I won’t go into any more details about the plot because it is actually quite a long buildup to the actual Ark-riding. But that is also when we see the effects of all the events on Noah, and where Aronofsky’s real style comes out.

In Black Swan we see Natalie Portman’s character descend into somewhere she cannot return from. In The Fountain, Hugh Jackman’s character is constantly trying to find a way to save himself and his love. In The Wrestler, Mickey Rourke’s character too tries to support what remains of his family and also survive for himself. Russell Crowe’s Noah is a culmination of all of these characters. While we do get the building of the Ark, the actual storm, and aftermath; it is Crowe’s performance that drives the movie. At the beginning we are in full support of Noah, but as the film goes on, he slowly descends into a cruel and unforgiving monster who will stop at nothing to do what The Creator asked of him. He is truly a terrifying man at times, and we do not know if he will actually follow through with some of his threats. Yet, at times he retains his good natured, fatherly figure like his performance as Jor-El in Man of Steel, which makes it harder for us to see him descend.

Apart from Crowe’s great performance, he is supported by a superb cast that features Jennifer Connolly as his wife, Naameh; Anthony Hopkins as Methuselah; Emma Watson as Ila, Ray Winstone as Tubal-cain; and Logan Lerman as Ham. Connolly and Aronofsky are reunited for the first time since Requiem for a Dream, and she gives a great performance as a wife who watches her husband change into a monster. Watson, probably the strongest of the supporting cast, plays an orphan taken under the wings of Noah and his family. She gives a heartbreaking and powerful performance, and dare I say it’s her best one yet? Other than Hermione of course.    Lerman also holds his weight as the envious and bitter son who thinks that nothing will ever go his way, as he clashes with his father several times throughout the film.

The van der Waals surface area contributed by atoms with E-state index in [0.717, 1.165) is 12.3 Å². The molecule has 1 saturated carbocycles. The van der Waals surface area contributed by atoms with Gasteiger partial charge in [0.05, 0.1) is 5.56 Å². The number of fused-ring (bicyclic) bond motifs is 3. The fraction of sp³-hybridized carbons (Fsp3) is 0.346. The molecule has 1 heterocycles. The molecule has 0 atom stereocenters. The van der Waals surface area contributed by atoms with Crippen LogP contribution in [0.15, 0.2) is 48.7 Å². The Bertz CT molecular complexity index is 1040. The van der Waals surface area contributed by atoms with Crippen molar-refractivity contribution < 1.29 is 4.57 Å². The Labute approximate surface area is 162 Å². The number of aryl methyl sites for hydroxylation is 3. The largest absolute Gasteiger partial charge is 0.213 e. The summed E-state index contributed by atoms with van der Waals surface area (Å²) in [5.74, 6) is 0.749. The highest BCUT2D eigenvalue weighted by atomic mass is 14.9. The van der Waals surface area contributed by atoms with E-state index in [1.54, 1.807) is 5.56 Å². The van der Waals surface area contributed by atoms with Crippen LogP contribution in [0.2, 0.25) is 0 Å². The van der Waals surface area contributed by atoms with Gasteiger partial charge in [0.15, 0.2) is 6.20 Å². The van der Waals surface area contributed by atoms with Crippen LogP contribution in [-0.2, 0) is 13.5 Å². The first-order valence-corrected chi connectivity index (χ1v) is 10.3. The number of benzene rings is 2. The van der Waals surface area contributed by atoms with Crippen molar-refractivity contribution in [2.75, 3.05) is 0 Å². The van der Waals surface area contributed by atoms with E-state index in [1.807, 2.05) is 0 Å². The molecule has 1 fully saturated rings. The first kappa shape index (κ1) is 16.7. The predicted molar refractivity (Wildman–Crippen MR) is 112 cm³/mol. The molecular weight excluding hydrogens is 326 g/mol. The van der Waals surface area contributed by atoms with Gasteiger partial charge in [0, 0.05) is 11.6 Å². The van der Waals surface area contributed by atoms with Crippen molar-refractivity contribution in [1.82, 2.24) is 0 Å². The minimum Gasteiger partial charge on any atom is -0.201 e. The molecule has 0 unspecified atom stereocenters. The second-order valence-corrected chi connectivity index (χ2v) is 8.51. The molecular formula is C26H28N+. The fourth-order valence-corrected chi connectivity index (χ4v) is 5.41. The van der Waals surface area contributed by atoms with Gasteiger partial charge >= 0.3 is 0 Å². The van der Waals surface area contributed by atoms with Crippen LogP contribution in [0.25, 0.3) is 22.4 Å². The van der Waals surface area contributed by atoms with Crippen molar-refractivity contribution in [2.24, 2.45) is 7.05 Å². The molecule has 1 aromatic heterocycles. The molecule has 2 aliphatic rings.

Another star of the film, in my opinion at least, is the special effects. From the animated opening sequence, to a somewhat condensed version of the creation of the universe, and finally to the storm and aftermath; it is truly spectacular and is a real feast for the eyes.

The downsides of this film is it’s final bit. It feels like Aronofsky got scared about how long the movie was getting and decided to cram in as much as possible to keep it under two and a half hours. The result is a somewhat muddled concluding act, but it doesn’t do too much to tarnish from the movie.

So, if you want to see a great movie that shows us new look at a story that has been told for centuries, that has excellent special effects, and has great performances to boot, check out Noah. But do be prepared to not like it if you are expecting something absolutely faithful to the source material, or one that glosses over the nitty-gritty aspects of the story. Noah gives us a restored faith in biblical films, let’s hope that they can all be like this.